‘Polis’ meant to the Ancient Greeks much more than ‘city state’ means to us. It carried a spiritual sense and embodied a sense of ‘home’ and belonging. It embodied also the sense that only through membership of the polis was humanity raised above the level of barbarism. Most of the new city states began as monarchies. Through the eighth century many overthrew their kings and evolved into oligarchies, ruled largely by their wealthiest citizens. A few – most notably Athens – took the oligarchic experiment further, turning themselves into democracies. These were not democracies in a modern sense – women, foreigners and slaves were, for instance, all disbarred from governance. Athenian democracy nevertheless expressed the impulse that ‘rule by the many’ was better than ‘rule by the few’, an impulse that was to shape all progressive thought in the centuries that followed.
Athens had, by the beginning of the fifth century BCE, displaced Sparta as the dominant Greek city-state, in large part because of its role in thwarting the ambitions of the Persian Empire. Twice, in 490 BCE and again ten years later, Persian forces attempted to invade the Greek mainland. Twice they were beaten back, thanks in great measure to Athenian naval prowess. Success in the Persian Wars brought with it not just prestige but wealth and power, too. And wealth and power, together with the city’s democratic reforms, attracted to Athens artists and philosophers from all over Greece. It also created a leisure class able to afford them patronage. The result was an extraordinary explosion of intellectual energy. Socrates and Plato, Aristotle and Euripides, Aeschylus and Sophocles, Herodotus and Xenophon, Thucydides and Aristophanes, Phidias and Praxiteles – some of the greatest philosophers, playwrights, poets and sculptors lived in the city in the two centuries that followed Athens’ triumph.
Presiding over this intellectual pantheon was still the ghost of Homer. The virtues that made for a good citizen in a city in which all 21,000 free men of the right age could sit in the decision-making Assembly were necessarily different to those that had driven aristocratic warriors to submit to heroic fate. For Homer, honour was bound with nobility. In democratic Athens, the power of the nobility was constrained by the Assembly, and there existed a moral equality between commoners and nobles previously unknown. How could a moral code crafted in an age of warriors and heroes translate into an age of philosophers and democrats? Why should there be a moral equality between commoners and nobles? And what could justice might mean when it was no longer linked to a warrior’s search for honour? These were the questions that Aeschylus addressed in his Oresteian trilogy.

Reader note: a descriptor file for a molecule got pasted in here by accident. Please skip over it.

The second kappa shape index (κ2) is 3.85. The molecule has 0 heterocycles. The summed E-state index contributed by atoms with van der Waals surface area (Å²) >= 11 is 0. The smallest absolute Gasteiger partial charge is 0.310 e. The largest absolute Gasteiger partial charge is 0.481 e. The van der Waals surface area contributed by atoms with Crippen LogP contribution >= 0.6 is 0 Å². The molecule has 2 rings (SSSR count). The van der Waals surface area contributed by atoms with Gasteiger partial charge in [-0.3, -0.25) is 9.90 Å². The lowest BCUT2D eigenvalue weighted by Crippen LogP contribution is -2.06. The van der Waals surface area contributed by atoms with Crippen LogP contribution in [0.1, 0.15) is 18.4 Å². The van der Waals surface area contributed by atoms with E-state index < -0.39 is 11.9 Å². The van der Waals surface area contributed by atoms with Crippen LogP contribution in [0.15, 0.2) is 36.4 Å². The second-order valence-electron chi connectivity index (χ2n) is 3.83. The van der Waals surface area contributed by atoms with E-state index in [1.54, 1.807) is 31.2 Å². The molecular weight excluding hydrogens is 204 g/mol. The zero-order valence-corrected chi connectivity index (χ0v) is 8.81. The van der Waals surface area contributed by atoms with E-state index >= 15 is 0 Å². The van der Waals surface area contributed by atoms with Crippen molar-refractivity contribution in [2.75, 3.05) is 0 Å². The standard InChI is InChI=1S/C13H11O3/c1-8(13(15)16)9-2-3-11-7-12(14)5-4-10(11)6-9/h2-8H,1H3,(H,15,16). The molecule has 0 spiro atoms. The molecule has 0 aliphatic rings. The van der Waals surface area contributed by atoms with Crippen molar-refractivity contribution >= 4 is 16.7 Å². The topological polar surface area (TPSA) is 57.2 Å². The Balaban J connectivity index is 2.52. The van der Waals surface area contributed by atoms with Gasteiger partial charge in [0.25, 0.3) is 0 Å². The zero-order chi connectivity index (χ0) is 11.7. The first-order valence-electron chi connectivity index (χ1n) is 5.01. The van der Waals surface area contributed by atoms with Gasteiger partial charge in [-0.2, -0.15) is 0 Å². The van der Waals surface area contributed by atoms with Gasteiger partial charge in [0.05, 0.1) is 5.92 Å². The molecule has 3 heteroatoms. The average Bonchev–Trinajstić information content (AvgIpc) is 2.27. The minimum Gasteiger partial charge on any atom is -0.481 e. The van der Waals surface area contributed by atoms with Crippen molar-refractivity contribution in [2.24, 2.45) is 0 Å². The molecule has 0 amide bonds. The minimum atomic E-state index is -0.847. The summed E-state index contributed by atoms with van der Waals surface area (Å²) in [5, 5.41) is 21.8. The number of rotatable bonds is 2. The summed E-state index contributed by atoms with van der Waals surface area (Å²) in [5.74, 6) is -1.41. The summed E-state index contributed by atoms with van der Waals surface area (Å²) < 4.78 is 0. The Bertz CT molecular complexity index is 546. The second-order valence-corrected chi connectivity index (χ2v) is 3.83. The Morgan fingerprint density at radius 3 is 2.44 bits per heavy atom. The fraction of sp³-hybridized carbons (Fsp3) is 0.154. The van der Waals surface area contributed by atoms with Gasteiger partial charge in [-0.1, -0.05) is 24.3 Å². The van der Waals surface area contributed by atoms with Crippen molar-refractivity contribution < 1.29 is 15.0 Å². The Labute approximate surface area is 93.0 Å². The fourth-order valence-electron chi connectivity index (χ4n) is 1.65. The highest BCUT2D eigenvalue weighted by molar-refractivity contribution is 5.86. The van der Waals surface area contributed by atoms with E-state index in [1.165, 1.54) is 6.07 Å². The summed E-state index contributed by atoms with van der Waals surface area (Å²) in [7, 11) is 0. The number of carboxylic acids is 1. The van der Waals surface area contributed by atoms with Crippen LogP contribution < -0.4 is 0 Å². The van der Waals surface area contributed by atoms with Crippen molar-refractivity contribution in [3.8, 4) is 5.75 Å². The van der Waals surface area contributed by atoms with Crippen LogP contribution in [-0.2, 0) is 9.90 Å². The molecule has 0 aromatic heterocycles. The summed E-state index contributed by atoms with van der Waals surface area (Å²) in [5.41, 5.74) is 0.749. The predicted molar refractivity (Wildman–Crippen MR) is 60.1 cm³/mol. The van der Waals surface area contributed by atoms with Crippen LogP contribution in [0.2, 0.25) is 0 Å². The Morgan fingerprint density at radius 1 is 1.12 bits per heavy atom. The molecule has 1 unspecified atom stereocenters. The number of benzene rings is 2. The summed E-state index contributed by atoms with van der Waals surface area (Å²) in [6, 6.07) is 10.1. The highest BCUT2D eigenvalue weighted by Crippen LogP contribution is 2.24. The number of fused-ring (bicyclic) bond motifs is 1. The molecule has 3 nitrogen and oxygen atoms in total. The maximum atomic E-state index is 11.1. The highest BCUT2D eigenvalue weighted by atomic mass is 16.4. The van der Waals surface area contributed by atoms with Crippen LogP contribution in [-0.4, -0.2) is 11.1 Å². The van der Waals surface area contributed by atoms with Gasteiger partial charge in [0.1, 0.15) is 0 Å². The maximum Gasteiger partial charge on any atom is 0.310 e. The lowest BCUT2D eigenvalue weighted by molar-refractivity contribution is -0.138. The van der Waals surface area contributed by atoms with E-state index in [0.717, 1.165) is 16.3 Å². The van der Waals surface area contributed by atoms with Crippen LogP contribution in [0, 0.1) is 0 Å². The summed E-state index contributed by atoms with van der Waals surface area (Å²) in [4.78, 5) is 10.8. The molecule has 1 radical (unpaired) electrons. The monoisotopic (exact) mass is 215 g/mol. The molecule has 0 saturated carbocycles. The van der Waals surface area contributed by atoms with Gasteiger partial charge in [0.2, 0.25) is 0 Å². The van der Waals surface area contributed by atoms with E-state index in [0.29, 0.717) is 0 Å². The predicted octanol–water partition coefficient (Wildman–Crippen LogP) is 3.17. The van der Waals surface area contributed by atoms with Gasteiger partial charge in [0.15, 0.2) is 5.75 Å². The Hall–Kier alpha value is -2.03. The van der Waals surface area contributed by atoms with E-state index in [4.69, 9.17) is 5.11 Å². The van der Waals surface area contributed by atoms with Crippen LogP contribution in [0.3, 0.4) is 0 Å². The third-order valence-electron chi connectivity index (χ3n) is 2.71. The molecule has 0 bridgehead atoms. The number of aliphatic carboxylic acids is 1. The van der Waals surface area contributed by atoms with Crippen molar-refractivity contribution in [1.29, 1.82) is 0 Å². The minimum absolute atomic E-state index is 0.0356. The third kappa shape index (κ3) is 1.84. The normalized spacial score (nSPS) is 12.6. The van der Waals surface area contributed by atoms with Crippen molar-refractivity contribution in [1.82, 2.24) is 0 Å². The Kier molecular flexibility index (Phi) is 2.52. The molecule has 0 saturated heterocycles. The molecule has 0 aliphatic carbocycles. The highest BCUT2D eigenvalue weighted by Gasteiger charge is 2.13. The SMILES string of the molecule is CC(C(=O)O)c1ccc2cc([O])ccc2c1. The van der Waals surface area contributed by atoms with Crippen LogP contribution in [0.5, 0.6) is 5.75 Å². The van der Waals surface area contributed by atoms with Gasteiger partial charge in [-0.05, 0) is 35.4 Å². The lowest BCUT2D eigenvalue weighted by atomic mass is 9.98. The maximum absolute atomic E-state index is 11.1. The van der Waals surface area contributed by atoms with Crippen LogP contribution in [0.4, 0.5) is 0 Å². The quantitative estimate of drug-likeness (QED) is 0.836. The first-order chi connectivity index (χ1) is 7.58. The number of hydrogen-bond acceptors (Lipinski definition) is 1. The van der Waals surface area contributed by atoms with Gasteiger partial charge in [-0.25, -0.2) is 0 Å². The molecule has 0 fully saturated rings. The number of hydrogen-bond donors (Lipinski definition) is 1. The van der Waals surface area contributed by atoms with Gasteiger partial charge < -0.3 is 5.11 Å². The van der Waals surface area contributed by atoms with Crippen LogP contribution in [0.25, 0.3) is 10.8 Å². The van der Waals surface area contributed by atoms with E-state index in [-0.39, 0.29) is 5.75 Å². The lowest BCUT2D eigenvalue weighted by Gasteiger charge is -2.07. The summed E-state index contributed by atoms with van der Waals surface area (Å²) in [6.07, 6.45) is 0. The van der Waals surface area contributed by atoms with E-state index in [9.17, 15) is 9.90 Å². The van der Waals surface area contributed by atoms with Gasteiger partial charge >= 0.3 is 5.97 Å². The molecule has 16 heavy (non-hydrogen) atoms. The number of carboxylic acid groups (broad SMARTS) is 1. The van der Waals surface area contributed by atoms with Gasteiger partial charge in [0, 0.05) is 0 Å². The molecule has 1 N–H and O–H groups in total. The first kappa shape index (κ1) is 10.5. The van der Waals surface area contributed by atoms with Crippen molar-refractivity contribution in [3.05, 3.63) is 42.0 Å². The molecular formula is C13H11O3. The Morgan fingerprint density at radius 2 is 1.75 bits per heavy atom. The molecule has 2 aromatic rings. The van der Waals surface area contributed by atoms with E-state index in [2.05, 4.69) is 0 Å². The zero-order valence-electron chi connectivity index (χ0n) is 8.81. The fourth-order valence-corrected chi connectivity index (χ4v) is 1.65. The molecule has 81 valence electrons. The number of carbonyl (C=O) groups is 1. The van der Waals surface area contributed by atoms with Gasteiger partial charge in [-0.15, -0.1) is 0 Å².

The Furies, in Oresteia, represent the old virtues of Homer, rooted in honour, blood and revenge. Athena embodies the new civic virtues of Athens, the determination to apply reason and the democratic spirit, rather than arbitrary divine fiat, to the application of justice. For Aeschylus, the Furies are arbitrary in their moral judgement – they condemn Orestes for the murder of Clytemnestra but not Clytemnestra for the murder of Agamemnon. They refuse to acknowledge the moral dilemma in which Orestes was placed. And they fail to recognize that justice cannot always be dispensed by following a set law. Athena’s judgement is righteous because she recognizes both the fallibilities of humans and the dilemmas they face.
Like Homer, Aeschylus understands the human condition as tragic, caught as humans are between a yearning for freedom and the necessity of fate. The citizens of fifth century Athens are, however, freer than the inhabitants of twelfth century Troy. Their yearning for freedom has been given concrete expression in the political structures of democratic Athens. The moral code has, therefore, to reflect these new ideas of human sovereignty. Aeschylus does not want, though, to detach himself entirely from either Homer’s world or the ancient deities. He views human life as lived in the shadow of the gods and accepts fate as a fact of life. Not only are some questions too difficult for humans to resolve – Athena herself, after all, has finally to decide Orestes’ fate – but the Furies must not be discarded but given an honourable, though different, role in the new moral cosmos. In democratic Athens, Greeks were more free than they had been in heroic Troy. But greater freedom only made even sharper the tragic condition in which humans find themselves.